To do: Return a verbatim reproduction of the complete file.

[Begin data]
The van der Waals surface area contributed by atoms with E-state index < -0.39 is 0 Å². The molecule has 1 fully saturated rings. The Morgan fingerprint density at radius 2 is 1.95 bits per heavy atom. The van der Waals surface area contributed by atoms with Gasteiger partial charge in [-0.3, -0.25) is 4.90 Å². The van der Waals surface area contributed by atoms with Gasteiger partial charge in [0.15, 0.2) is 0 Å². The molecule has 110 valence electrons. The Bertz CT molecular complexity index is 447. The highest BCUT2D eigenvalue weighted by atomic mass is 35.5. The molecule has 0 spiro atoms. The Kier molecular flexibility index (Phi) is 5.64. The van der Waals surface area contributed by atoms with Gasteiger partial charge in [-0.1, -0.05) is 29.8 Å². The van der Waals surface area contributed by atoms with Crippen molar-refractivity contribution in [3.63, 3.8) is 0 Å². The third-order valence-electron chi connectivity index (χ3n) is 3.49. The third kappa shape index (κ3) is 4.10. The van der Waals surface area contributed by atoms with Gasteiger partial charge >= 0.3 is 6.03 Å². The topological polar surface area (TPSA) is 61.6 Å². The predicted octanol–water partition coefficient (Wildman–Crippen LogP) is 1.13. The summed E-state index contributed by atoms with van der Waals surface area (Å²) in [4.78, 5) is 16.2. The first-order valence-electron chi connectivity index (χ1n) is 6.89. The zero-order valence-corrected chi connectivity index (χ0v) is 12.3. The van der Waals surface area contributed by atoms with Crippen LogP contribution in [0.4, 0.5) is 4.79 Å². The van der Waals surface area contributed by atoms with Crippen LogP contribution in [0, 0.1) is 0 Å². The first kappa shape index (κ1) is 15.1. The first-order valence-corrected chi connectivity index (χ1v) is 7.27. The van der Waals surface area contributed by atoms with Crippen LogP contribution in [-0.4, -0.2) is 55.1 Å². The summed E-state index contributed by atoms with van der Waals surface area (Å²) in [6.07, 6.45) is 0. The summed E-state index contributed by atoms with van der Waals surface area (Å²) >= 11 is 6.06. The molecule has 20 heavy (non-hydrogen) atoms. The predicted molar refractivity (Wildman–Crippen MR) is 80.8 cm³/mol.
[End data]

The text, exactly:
The van der Waals surface area contributed by atoms with E-state index < -0.39 is 0 Å². The molecule has 1 fully saturated rings. The Morgan fingerprint density at radius 2 is 1.95 bits per heavy atom. The van der Waals surface area contributed by atoms with Gasteiger partial charge in [-0.3, -0.25) is 4.90 Å². The van der Waals surface area contributed by atoms with Gasteiger partial charge in [0.15, 0.2) is 0 Å². The molecule has 110 valence electrons. The Bertz CT molecular complexity index is 447. The highest BCUT2D eigenvalue weighted by atomic mass is 35.5. The molecule has 0 spiro atoms. The Kier molecular flexibility index (Phi) is 5.64. The van der Waals surface area contributed by atoms with Gasteiger partial charge in [-0.1, -0.05) is 29.8 Å². The van der Waals surface area contributed by atoms with Crippen molar-refractivity contribution in [3.63, 3.8) is 0 Å². The third-order valence-electron chi connectivity index (χ3n) is 3.49. The third kappa shape index (κ3) is 4.10. The van der Waals surface area contributed by atoms with Gasteiger partial charge >= 0.3 is 6.03 Å². The topological polar surface area (TPSA) is 61.6 Å². The predicted octanol–water partition coefficient (Wildman–Crippen LogP) is 1.13. The summed E-state index contributed by atoms with van der Waals surface area (Å²) in [4.78, 5) is 16.2. The first-order valence-electron chi connectivity index (χ1n) is 6.89. The zero-order valence-corrected chi connectivity index (χ0v) is 12.3. The van der Waals surface area contributed by atoms with Crippen LogP contribution in [0.4, 0.5) is 4.79 Å². The van der Waals surface area contributed by atoms with Crippen LogP contribution in [0, 0.1) is 0 Å². The first kappa shape index (κ1) is 15.1. The first-order valence-corrected chi connectivity index (χ1v) is 7.27. The van der Waals surface area contributed by atoms with Crippen LogP contribution in [-0.4, -0.2) is 55.1 Å². The summed E-state index contributed by atoms with van der Waals surface area (Å²) in [6.07, 6.45) is 0. The summed E-state index contributed by atoms with van der Waals surface area (Å²) >= 11 is 6.06. The molecule has 20 heavy (non-hydrogen) atoms. The predicted molar refractivity (Wildman–Crippen MR) is 80.8 cm³/mol.